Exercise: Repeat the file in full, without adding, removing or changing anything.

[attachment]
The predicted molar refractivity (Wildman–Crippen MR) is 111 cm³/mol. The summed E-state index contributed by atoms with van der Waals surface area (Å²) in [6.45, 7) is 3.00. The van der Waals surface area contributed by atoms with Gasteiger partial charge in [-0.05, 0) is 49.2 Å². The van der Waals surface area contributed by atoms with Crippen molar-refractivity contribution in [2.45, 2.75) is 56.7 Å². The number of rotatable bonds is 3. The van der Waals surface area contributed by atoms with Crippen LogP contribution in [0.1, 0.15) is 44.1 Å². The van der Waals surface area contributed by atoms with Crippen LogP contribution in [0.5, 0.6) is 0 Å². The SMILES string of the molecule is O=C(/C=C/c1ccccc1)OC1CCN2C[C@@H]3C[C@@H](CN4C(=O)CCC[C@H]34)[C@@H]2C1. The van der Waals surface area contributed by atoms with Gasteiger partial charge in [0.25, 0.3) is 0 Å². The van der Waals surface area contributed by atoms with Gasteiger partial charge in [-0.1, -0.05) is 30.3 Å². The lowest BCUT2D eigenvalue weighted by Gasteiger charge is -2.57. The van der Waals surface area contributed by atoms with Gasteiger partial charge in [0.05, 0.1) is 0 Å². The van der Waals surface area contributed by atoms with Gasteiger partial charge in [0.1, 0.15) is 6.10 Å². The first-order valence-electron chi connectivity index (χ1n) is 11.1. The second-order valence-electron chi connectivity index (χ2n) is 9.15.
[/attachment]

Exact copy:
The predicted molar refractivity (Wildman–Crippen MR) is 111 cm³/mol. The summed E-state index contributed by atoms with van der Waals surface area (Å²) in [6.45, 7) is 3.00. The van der Waals surface area contributed by atoms with Gasteiger partial charge in [-0.05, 0) is 49.2 Å². The van der Waals surface area contributed by atoms with Crippen molar-refractivity contribution in [2.45, 2.75) is 56.7 Å². The number of rotatable bonds is 3. The van der Waals surface area contributed by atoms with Crippen LogP contribution in [0.1, 0.15) is 44.1 Å². The van der Waals surface area contributed by atoms with Crippen LogP contribution in [0.5, 0.6) is 0 Å². The SMILES string of the molecule is O=C(/C=C/c1ccccc1)OC1CCN2C[C@@H]3C[C@@H](CN4C(=O)CCC[C@H]34)[C@@H]2C1. The van der Waals surface area contributed by atoms with Gasteiger partial charge in [0.25, 0.3) is 0 Å². The van der Waals surface area contributed by atoms with Gasteiger partial charge in [-0.1, -0.05) is 30.3 Å². The lowest BCUT2D eigenvalue weighted by Gasteiger charge is -2.57. The van der Waals surface area contributed by atoms with Gasteiger partial charge in [0.05, 0.1) is 0 Å². The van der Waals surface area contributed by atoms with Gasteiger partial charge in [0.1, 0.15) is 6.10 Å². The first-order valence-electron chi connectivity index (χ1n) is 11.1. The second-order valence-electron chi connectivity index (χ2n) is 9.15.